Bee update: Dealing with the dying off of a hive

Bee update: Dealing with the dying off of a hive

Note: In a previous post, Amrutha wrote about the two beehives that were installed on the roof of the MaRS Centre last summer. She’ll give regular updates throughout the summer about their progress. 

Last month, the weather started getting warm enough for us to check up on our two beehives. Going into winter, one of the hives was extremely strong and the other was a definite underdog. When we opened the hives up we discovered that the strong hive had survived, but the weaker hive had died off.

So what happened? Hives can die off for many reasons, including disease, colony collapse disorder or, as in our case, starvation.

During the warmer months the worker bees (infertile females) forage for pollen and nectar to produce enough food to sustain themselves over the winter. The queen bee (the only fertile female bee) regulates the population of her hive over the seasons by the number of eggs she lays. She increases the hive’s population during the summer months and slows down over the winter to manage the production and consumption of food. If the queen mismanages her population the bees don’t produce enough honey for the winter and they all starve.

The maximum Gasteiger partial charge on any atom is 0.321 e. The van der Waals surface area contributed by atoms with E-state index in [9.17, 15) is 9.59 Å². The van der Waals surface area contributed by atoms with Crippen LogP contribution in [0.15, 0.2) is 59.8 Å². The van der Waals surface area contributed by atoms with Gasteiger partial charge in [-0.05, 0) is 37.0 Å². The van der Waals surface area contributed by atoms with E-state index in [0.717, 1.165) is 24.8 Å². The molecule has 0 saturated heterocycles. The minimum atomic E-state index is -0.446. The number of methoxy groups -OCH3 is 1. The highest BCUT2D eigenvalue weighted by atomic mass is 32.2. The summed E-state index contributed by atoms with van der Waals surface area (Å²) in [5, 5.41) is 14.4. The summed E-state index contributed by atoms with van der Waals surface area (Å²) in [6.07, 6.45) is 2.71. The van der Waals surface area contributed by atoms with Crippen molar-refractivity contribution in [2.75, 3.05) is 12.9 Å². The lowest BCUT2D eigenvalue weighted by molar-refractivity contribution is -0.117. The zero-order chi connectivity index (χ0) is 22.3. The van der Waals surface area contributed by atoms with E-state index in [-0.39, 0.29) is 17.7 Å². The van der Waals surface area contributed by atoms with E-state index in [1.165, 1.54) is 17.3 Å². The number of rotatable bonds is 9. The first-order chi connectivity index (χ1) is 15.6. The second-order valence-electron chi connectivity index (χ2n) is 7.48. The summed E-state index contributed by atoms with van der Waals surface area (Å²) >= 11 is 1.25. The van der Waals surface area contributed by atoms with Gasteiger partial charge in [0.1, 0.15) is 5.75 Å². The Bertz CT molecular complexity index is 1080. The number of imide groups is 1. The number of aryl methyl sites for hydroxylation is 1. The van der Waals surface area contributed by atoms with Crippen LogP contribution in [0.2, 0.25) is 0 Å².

This is what starved bees look like. Their entire bodies are in the honeycomb with their rear ends sticking out.

We had to clean the thousands of dead bees out of the hive. It was a heartbreaking job, one of the most unpleasant parts of beekeeping.

We’re now in the process of getting more bees to start up a second hive, which will entail  obtaining a new queen and some worker bees to get the hive started. Stay tuned for an update when this happens.

In the meantime, if you have any questions or comments you can send them to And to feast your eyes on all things bees, check out our Pinterest page.